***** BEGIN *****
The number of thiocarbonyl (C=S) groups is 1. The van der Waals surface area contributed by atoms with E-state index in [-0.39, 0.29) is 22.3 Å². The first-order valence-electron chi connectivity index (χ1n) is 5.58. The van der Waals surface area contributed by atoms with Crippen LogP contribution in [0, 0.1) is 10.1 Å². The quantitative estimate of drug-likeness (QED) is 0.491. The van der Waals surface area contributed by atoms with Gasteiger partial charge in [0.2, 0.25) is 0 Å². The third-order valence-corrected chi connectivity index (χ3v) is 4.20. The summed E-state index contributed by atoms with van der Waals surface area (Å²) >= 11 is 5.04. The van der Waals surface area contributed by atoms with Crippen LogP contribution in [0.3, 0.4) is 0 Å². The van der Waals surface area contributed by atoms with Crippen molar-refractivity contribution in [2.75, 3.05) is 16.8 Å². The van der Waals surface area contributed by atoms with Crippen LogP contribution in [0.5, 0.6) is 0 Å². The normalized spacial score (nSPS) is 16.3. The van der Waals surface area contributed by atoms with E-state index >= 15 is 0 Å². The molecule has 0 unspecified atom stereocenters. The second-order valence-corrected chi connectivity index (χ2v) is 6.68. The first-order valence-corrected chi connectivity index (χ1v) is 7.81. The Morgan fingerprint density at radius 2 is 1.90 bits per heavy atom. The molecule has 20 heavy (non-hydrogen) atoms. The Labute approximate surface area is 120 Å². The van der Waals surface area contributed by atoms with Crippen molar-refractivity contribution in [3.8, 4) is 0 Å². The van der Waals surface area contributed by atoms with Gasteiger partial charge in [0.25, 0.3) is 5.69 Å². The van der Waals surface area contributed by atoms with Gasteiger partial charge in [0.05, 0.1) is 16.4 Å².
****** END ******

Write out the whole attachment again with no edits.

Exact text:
The number of thiocarbonyl (C=S) groups is 1. The van der Waals surface area contributed by atoms with E-state index in [-0.39, 0.29) is 22.3 Å². The first-order valence-electron chi connectivity index (χ1n) is 5.58. The van der Waals surface area contributed by atoms with Crippen LogP contribution in [0, 0.1) is 10.1 Å². The quantitative estimate of drug-likeness (QED) is 0.491. The van der Waals surface area contributed by atoms with Gasteiger partial charge in [0.2, 0.25) is 0 Å². The third-order valence-corrected chi connectivity index (χ3v) is 4.20. The summed E-state index contributed by atoms with van der Waals surface area (Å²) >= 11 is 5.04. The van der Waals surface area contributed by atoms with Crippen LogP contribution in [0.3, 0.4) is 0 Å². The van der Waals surface area contributed by atoms with Crippen molar-refractivity contribution in [2.75, 3.05) is 16.8 Å². The van der Waals surface area contributed by atoms with Crippen LogP contribution in [0.5, 0.6) is 0 Å². The normalized spacial score (nSPS) is 16.3. The van der Waals surface area contributed by atoms with E-state index >= 15 is 0 Å². The molecule has 0 unspecified atom stereocenters. The second-order valence-corrected chi connectivity index (χ2v) is 6.68. The first-order valence-corrected chi connectivity index (χ1v) is 7.81. The Morgan fingerprint density at radius 2 is 1.90 bits per heavy atom. The molecule has 20 heavy (non-hydrogen) atoms. The Labute approximate surface area is 120 Å². The van der Waals surface area contributed by atoms with Crippen molar-refractivity contribution in [3.8, 4) is 0 Å². The van der Waals surface area contributed by atoms with Gasteiger partial charge in [0.25, 0.3) is 5.69 Å². The van der Waals surface area contributed by atoms with Gasteiger partial charge in [0.05, 0.1) is 16.4 Å².